Borrelia burgdorferi strain and host sex influence pathogen prevalence and abundance in the tissues of a laboratory rodent host
Zinck, Christopher et al. (2022), Borrelia burgdorferi strain and host sex influence pathogen prevalence and abundance in the tissues of a laboratory rodent host, Dryad, Dataset, https://doi.org/10.5061/dryad.6wwpzgn1r
Experimental infections with different pathogen strains give insight into pathogen life history traits. The purpose of our study was to compare variation in tissue infection prevalence and spirochete abundance among strains of B. burgdorferi in a rodent host (Mus musculus, C3H/HeJ). Male and female mice were experimentally infected via tick bite with one of 12 strains. Ear tissue biopsies were taken at days 29, 59, and 89 post-infection (PI), and 7 tissues were collected at necropsy. The presence and abundance of spirochetes in the mouse tissues were measured by qPCR. To determine the frequencies of our strains in nature, their MLSTs were matched to published datasets.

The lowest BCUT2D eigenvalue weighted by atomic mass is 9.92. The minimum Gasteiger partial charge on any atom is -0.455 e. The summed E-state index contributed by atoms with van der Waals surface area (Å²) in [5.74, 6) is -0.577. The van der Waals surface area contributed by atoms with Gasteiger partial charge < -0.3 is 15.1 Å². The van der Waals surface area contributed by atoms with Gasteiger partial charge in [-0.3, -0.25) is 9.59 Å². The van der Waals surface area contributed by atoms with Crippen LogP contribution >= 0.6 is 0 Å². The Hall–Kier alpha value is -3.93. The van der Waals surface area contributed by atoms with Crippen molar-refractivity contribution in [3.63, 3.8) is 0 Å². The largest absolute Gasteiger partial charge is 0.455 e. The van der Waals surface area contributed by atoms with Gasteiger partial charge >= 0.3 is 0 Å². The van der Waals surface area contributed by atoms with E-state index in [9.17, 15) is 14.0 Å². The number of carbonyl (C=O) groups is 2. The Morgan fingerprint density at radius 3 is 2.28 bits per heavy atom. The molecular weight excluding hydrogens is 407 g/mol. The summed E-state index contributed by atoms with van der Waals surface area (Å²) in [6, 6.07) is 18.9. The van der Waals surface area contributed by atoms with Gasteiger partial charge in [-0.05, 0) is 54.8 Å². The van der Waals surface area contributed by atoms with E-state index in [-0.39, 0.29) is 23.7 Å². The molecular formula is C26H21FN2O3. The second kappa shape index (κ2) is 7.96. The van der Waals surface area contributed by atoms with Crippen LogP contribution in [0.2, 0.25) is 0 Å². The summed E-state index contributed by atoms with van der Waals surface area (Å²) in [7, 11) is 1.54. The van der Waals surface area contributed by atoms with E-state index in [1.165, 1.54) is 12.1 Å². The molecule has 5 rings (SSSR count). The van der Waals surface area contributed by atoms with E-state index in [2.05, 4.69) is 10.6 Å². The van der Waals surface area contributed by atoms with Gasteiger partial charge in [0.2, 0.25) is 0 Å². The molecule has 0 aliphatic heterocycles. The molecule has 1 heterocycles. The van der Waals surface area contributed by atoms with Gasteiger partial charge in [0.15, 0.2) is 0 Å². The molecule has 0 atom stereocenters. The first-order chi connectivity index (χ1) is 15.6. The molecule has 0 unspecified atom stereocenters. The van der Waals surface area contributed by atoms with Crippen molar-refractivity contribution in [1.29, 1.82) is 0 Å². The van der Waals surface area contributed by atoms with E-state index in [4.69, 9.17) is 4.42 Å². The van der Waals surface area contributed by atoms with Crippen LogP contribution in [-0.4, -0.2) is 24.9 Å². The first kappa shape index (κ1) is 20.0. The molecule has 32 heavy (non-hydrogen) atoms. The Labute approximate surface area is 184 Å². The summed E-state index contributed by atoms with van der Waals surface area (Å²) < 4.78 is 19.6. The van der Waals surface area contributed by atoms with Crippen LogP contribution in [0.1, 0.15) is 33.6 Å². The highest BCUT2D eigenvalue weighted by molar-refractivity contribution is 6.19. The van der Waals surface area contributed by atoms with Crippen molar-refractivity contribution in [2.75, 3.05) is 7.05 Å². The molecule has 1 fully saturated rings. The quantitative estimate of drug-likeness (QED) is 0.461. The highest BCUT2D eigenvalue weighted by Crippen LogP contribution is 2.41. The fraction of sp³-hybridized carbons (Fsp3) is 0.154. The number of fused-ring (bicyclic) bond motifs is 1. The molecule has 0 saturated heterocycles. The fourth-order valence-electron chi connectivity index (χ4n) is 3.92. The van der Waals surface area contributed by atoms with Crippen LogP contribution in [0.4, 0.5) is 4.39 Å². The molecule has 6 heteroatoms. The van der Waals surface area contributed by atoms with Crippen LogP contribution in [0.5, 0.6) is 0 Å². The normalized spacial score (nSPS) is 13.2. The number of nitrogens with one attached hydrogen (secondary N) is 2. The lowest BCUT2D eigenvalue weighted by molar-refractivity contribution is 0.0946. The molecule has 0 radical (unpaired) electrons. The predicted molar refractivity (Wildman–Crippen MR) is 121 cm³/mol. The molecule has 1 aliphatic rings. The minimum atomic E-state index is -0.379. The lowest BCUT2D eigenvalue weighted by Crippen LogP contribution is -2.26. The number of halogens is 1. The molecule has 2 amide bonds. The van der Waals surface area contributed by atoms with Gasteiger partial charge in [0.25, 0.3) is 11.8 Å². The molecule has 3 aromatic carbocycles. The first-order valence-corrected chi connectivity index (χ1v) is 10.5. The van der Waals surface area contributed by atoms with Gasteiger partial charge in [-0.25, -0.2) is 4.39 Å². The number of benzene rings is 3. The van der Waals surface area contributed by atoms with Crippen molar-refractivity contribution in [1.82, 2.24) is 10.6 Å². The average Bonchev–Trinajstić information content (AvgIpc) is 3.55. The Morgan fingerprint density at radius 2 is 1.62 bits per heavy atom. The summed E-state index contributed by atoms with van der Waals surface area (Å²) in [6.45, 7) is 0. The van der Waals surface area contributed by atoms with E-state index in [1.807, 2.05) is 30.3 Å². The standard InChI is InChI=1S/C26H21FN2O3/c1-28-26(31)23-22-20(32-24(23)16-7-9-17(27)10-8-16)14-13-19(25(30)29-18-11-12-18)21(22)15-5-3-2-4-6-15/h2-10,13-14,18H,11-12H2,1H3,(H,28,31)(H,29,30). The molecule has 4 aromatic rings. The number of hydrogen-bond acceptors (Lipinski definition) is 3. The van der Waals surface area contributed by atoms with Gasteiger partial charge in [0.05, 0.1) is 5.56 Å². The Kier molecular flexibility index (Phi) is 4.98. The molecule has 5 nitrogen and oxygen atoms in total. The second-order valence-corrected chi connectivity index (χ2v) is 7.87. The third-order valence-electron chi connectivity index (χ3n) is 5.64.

For the infected mice, 56.6% of the tissues were infected with B. burgdorferi. The mean spirochete load in the mouse necropsy tissues varied 4.8-fold between the strains with the lowest and highest values. The mean spirochete load in the ear tissue biopsies decreased rapidly over time for some strains. The percentage of infected tissues in male mice (65.4%) was significantly higher compared to female mice (50.5%). The mean spirochete load in the 7 tissues was 1.5x higher in male mice compared to female mice; this male bias was 15.3x higher in the ventral skin. Across the 11 strains, the mean spirochete loads in the infected mouse tissues were positively correlated with the strain-specific frequencies in their tick vector populations. Our study suggests that laboratory-based estimates of pathogen abundance in host tissues can predict the strain composition of this important tick-borne pathogen in nature.
Experimental infection of mice with strains of B. burgdorferi via tick bite